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My Dad Died Yesterday. I Don't Know What's Wrong With Me.

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This Friday I turn fifteen years old. Today my older sister turns 18. My father died yesterday in his hospital room. He was diagnosed with cancer around five years ago. Luckily my dad beat the cancer and got a bone-marrow transplant. He improved over time, but experienced several close encounters with death. My father's lungs were weakened and damaged greatly because the bone-marrow transplant caused his brother's blood to fight with his own (like it should). However, he got another disease of his lungs which covered his lungs in scar tissue. Unlike our lungs, which are elastic-like and stretch to fill with air, my father's became too stiff with scar tissue. In the last week of August, my mother rushed him to the hospital at midnight because he could no longer breath, but was rather gasping for air. The doctors put him on a ventilator. At first I didn't think too much of it. I thought it was just another one of his episodes, and he would recover within a week or two. I was wrong. They sent him via helicopter to his main, and preferred hospital, which is one of the best in the country. When I visited my dad and saw him on the ventilator, it really hit me that he might not come home. He was sedated with the ventilator breathing for him. Over eleven IVs were in him to sustain my father. I found it increasingly difficult. We thought he would recover, but the doctors told us there was nothing more to keep him alive in the long term because the steroids no longer controlled my father's GVHD (graft-versus-host disease). On Sunday, we visited my dad. He was not on sedation, but was so weak the most we could communicate through him was through his eye movement and head movement (of which was little). He nodded his head when we asked him if he wanted to come off the ventilator. We first planned he would come off the machine and be shipped to our home for hospice, where he would die. However, he was too weak and we waited with him through the night. I am please I was able to say goodbye, and tell my dad everything i've ever wanted to tell him. He died at age 57 yesterday in the late morning. I was not there.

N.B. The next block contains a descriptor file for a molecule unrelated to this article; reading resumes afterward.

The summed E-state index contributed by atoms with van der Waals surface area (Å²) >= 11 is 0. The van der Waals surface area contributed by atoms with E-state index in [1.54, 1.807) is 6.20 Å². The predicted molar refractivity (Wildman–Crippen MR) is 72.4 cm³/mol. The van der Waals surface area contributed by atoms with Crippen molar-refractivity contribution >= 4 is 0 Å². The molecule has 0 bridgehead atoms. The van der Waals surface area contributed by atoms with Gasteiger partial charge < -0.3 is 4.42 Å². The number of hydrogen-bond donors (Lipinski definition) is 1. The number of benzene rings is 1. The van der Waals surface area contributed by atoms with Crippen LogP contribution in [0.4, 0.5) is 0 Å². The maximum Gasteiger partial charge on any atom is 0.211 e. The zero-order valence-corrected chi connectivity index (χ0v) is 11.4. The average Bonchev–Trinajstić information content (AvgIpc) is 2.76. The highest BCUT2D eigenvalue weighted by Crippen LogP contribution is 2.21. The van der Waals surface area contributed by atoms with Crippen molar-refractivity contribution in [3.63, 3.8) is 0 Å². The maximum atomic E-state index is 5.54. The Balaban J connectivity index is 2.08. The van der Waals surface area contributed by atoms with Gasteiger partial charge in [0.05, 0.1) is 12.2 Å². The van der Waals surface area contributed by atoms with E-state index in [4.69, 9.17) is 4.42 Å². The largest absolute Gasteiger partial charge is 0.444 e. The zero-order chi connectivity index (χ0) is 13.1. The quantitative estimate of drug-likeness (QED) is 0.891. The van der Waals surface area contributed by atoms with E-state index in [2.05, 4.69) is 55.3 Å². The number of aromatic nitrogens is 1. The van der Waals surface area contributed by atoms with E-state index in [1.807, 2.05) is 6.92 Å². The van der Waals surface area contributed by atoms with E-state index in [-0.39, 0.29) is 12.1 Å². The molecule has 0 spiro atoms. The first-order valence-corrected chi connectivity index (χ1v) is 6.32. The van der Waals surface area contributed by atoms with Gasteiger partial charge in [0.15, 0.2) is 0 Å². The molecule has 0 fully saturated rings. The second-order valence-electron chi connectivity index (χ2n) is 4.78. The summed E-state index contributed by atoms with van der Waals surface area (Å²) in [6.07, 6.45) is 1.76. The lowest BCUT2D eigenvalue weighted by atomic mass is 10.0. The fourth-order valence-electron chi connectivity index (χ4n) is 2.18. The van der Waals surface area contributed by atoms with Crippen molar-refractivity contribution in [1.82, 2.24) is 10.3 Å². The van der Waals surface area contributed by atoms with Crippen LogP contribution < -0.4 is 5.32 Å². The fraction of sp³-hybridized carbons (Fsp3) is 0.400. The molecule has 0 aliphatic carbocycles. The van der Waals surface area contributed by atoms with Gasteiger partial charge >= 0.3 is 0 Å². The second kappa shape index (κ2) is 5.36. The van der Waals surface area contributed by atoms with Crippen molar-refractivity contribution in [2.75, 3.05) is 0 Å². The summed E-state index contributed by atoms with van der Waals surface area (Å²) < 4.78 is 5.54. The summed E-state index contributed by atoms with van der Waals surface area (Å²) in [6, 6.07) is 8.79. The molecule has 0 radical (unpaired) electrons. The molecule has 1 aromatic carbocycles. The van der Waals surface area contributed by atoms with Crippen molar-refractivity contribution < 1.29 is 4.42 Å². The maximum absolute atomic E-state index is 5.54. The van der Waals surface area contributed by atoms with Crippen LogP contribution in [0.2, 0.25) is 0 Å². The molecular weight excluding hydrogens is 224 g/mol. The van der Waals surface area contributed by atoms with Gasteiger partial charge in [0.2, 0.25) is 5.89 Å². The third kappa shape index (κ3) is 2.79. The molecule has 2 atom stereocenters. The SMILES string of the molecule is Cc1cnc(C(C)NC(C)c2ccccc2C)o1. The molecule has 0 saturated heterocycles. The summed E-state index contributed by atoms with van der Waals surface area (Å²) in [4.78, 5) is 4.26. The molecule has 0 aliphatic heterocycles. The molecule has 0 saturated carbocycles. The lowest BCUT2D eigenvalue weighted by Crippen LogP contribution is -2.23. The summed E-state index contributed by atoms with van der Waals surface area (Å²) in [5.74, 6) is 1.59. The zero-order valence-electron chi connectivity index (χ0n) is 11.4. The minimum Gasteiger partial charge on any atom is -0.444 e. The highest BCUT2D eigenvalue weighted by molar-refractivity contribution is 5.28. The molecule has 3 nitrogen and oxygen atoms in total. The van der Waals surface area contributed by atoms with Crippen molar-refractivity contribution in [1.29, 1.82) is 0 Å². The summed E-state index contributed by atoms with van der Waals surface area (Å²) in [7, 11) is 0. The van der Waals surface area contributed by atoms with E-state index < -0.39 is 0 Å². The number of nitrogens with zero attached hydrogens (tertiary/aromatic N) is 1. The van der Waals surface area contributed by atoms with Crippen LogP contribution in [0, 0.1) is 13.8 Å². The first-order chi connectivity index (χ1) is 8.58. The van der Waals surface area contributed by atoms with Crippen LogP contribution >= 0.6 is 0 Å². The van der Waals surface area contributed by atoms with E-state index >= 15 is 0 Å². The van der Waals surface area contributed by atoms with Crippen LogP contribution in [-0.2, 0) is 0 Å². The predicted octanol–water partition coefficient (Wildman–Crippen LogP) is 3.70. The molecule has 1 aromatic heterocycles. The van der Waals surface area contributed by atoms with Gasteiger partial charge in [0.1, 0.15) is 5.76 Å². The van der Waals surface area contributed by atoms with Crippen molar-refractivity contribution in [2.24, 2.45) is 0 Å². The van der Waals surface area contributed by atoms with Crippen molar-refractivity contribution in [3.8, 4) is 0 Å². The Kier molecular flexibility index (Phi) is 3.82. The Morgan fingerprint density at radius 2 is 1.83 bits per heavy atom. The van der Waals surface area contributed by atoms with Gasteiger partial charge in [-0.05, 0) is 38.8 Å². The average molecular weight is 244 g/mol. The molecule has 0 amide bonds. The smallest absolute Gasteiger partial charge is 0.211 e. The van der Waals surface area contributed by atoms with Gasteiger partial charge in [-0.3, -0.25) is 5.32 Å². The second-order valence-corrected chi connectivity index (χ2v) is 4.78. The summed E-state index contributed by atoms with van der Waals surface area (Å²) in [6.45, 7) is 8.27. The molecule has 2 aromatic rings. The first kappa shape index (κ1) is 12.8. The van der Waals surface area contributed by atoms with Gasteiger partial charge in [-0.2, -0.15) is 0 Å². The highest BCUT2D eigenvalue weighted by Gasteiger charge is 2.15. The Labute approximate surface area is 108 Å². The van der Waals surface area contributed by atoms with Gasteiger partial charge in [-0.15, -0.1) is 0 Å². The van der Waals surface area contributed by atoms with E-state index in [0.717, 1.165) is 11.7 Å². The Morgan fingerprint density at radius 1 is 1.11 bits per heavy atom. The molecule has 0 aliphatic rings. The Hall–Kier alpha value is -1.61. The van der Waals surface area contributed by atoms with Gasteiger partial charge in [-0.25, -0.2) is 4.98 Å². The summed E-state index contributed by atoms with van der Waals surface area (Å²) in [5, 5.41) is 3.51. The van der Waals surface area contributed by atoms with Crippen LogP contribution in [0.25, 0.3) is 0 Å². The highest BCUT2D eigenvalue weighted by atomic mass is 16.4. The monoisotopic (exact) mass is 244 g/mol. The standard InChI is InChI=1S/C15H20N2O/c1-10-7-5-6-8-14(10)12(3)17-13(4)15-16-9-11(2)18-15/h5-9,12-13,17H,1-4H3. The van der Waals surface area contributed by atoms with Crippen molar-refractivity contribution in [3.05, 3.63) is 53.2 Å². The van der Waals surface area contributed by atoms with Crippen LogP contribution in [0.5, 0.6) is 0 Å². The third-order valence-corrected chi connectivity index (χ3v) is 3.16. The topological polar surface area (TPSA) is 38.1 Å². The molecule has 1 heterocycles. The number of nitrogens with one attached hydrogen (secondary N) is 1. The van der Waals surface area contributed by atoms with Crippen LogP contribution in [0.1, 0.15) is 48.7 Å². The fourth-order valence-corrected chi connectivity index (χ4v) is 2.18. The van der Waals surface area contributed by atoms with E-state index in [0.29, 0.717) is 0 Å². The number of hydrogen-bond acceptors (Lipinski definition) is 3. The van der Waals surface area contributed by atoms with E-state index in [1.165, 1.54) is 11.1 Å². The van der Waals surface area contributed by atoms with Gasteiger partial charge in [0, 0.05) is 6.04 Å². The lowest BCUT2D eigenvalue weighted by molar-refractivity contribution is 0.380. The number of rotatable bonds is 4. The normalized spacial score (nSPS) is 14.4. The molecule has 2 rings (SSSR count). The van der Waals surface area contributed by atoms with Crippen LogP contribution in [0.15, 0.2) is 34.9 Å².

Now I am in another dilemma. I know there are different stages of grief. I'm pretty sure I already experienced the shock. I felt numb, sad and lifeless. I cried harder than I had in years yesterday. I don't like to cry about emotion things in front of my family, so i hold in my sad feelings until I'm alone. Now I am in denial. I still think my dad is at work, or simply at the hospital still. Even though my mind knows what is true, my emotions do not fully match how I know I should feel. Instead, i feel confused. I cried yesterday when I was in my dad's car by myself, but since then I have barely shed a tear. I can't seem to process the fact that my dad is no longer going to talk to me on the phone, or take me to my soccer games. It's the worst feeling in the world to feel like you should be crying, and to WANT to cry, but not be able to because your mind is so confused over the recent events. Could someone please help me here?

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You will cry, trust me. Give it time. I did not even cry at my mom's funeral. And she was and still is the love of my life but sometimes i will be sitting here thinking of her and all of a sudden i can't stop crying. My mom died in Feb 2008. Don't try to rush the healing process, we all go through it differently.

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Dear One,

I'm so sorry to learn that your beloved dad has died, and you certainly have our deepest sympathy. I want to assure you that whatever you are feeling right now is perfectly normal for you.

There is no right or wrong way to grieve, and there is no way that you "should" or "should not" be feeling or thinking or acting. Grief can be very confusing, even for those who have some past experience with loss, and it can make you feel very crazy and alone.

I'm going to point you to a thread that was started by another young person whose father died, as I think you will relate to its content:

Am I Crazy? I Feel Like I'm Not Dealing with the Loss I Suffered, http://hovforum.ipbh...&showtopic=4288